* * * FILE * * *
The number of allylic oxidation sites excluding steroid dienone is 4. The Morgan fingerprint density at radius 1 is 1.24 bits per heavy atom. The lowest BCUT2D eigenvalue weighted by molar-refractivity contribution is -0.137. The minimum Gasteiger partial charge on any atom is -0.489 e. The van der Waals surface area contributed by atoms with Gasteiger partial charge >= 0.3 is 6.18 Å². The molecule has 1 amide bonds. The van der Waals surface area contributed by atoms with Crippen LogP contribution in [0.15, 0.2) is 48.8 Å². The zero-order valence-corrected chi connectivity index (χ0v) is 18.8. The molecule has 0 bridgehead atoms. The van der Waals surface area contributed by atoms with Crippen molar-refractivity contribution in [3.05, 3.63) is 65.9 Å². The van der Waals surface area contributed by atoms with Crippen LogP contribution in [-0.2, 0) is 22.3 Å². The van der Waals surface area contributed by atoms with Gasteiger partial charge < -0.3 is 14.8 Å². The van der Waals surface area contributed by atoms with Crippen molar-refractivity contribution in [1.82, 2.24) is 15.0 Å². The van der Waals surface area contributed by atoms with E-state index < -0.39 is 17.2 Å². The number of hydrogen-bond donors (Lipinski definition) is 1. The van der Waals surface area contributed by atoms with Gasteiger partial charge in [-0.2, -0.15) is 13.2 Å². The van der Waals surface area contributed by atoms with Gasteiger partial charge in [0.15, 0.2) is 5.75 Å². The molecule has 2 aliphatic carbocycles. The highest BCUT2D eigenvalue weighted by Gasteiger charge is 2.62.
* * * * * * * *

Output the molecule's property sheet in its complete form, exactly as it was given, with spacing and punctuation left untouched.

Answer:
The number of allylic oxidation sites excluding steroid dienone is 4. The Morgan fingerprint density at radius 1 is 1.24 bits per heavy atom. The lowest BCUT2D eigenvalue weighted by molar-refractivity contribution is -0.137. The minimum Gasteiger partial charge on any atom is -0.489 e. The van der Waals surface area contributed by atoms with Gasteiger partial charge >= 0.3 is 6.18 Å². The molecule has 1 amide bonds. The van der Waals surface area contributed by atoms with Crippen LogP contribution in [0.15, 0.2) is 48.8 Å². The zero-order valence-corrected chi connectivity index (χ0v) is 18.8. The molecule has 0 bridgehead atoms. The van der Waals surface area contributed by atoms with Crippen molar-refractivity contribution in [3.05, 3.63) is 65.9 Å². The van der Waals surface area contributed by atoms with Crippen LogP contribution in [-0.2, 0) is 22.3 Å². The van der Waals surface area contributed by atoms with Gasteiger partial charge < -0.3 is 14.8 Å². The van der Waals surface area contributed by atoms with Crippen molar-refractivity contribution in [1.82, 2.24) is 15.0 Å². The van der Waals surface area contributed by atoms with E-state index < -0.39 is 17.2 Å². The number of hydrogen-bond donors (Lipinski definition) is 1. The van der Waals surface area contributed by atoms with Gasteiger partial charge in [-0.2, -0.15) is 13.2 Å². The van der Waals surface area contributed by atoms with Gasteiger partial charge in [0.15, 0.2) is 5.75 Å². The molecule has 2 aliphatic carbocycles. The highest BCUT2D eigenvalue weighted by Gasteiger charge is 2.62.